Note: The macros in this section are already supported by selecting the Debug|Disable All Breakpoints (or Debug|Enable All Breakpoints) menu or by typing Debug.EnableAllBreakpoints or Debug.DisableAllBreakpoints in the Command Window. The macros are provided for demonstration purposes, rather than to replace existing functionality.

To create our macros open an existing macro project or create a new macro project from the Tools|Macros|New Project menu. Add a module named Debugger to your macros project. Add the code in listing 2 to the Debugger module. (A synopsis of the code follows the listing.)

Listing 2: Customized macros to enable and disable all breakpoints; the macro also writes the state change to the Output window.

1:  Option Strict Off
2:  Option Explicit Off
3:  
4:  Imports EnvDTE
5:  Imports System.Diagnostics
6:  
7:  Public Module Debugger
8:  
9:    Function GetOutputWindow() As OutputWindow
10:     Return _
11:      DTE.Windows.Item(Constants.vsWindowKindOutput).Object
12:   End Function
13: 
14:   Function GetActivePane() As OutputWindowPane
15:     Return GetOutputWindow.ActivePane
16:   End Function
17: 
18:   Private Sub WriteState(ByVal BreakPoint As Breakpoint)
19:     GetActivePane.OutputString( _
20:       String.Format("Breakpoint ({0}) enabled={1}", _
21:       BreakPoint.Name, BreakPoint.Enabled) & vbCrLf)
22:   End Sub
23: 
24:   Private Sub SetBreakpointState(ByVal Enabled As Boolean)
25: 
26:     Dim Breakpoint As Breakpoint
27:     For Each Breakpoint In DTE.Debugger.Breakpoints
28:       Breakpoint.Enabled = Enabled
29:       WriteState(Breakpoint)
30:     Next
31: 
32:   End Sub
33: 
34:   Sub EnableBreakPoints()
35:     SetBreakpointState(True)
36:   End Sub
37: 
38:   Sub DisableBreakpoints()
39:     SetBreakpointState(False)
40:   End Sub
41: End Module

Option Strict and Option Explicit are Off by default, but they should probably be turned to On as a general rule, to help us find and resolve problems in our code as soon as possible. (However, this is a discussion for another day.) The Debugger module imports the EnvDTE and System.Diagnostics namespaces on lines 4 and 5. Lines 9 through 12 and 14 through 16 define two refactored Query Methods that return an instance of the OutputWindow defined in the Windows collection and an OutputWindowPane. (Just because we are writing macros, doesn.t mean we should not use good techniques like Refactoring.) Line 18 through 22 uses the query method GetActivePane, and employs the Shared method String.Format to write formatted output to the Output Window in the Visual Studio IDE. The Private method SetBreakPointState actually iterates over each Breakpoint (lines 24 through 32) and changes the Enabled property of each breakpoint object. The public interface for our macro module, Debugger, is EnableBreakPoints and DisableBreakpoints. (We can also reuse the query methods GetOutputWindow and GetActivePane in some other context if we need them. These methods were created using the Refactoring Replace Temp with Query Method; read martin Fowler's "Refactoring: Improving the Design of Existing Code" for more on Refactoring.)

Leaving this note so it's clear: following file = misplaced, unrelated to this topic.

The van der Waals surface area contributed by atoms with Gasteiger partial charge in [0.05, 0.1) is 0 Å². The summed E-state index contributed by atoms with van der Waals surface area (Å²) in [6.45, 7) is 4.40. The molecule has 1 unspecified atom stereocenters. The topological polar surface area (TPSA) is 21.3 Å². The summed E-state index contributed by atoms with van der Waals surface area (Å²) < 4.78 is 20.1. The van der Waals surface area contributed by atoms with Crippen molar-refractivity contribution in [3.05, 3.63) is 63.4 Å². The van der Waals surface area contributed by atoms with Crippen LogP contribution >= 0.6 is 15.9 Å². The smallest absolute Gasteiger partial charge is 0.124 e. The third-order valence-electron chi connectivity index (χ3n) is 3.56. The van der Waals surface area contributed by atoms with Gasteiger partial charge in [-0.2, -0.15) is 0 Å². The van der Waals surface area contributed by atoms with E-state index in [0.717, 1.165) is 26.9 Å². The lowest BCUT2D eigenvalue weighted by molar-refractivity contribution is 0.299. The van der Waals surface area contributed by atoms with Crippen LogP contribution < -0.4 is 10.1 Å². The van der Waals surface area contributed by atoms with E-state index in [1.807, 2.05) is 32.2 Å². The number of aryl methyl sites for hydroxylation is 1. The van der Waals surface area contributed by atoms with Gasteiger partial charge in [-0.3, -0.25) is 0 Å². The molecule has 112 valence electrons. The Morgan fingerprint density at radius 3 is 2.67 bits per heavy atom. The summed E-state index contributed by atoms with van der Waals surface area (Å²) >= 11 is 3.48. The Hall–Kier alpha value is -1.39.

Adding a Custom Macro to the Visual Studio IDE Menu

To invoke our macros we can use the Command Window and call the macro directly, as demonstrated: Macros.MyMacros.Debugger.EnableBreakpoints or Macros.MyMacros.Debugger.DisableBreakpoints. MyMacros is the name I gave to the project containing the Debugger module.

Figure 3: The Customize dialog is used for, among other things, adding your custom macros to a toolbar or menu.

Create a menu or toolbar shortcut for your macro by selecting Tools|Customize. With the Customize dialog displayed select the Commands tab. Find the Macros category and click on it (see figure 3). In the Commands list on the right find your custom macro and drag and drop the command onto a toolbar or menu. (If you have used macros in Microsoft Office you probably already know how to do this.) Macros have been around in Office for a while, and their integration into Visual Studio.Net works consistently with the way macros are managed in Office.

There is a tremendous amount of material in the extensibility model. Experiment with the Command Window and macros to gain some experience. When you find yourself performing a repetitive task, consider making that task a macro and making the macro available to your co-workers. You will find dozens of examples in the Samples.vsmacro project which ships with Visual Studio.Net.

About the Author

Paul Kimmel is a freelance writer for Developer.com and CodeGuru.com. He is the founder of Software Conceptions, Inc, founded in 1990. Paul Kimmel performs contract software development services in North America and can be contacted at pkimmel@softconcepts.com.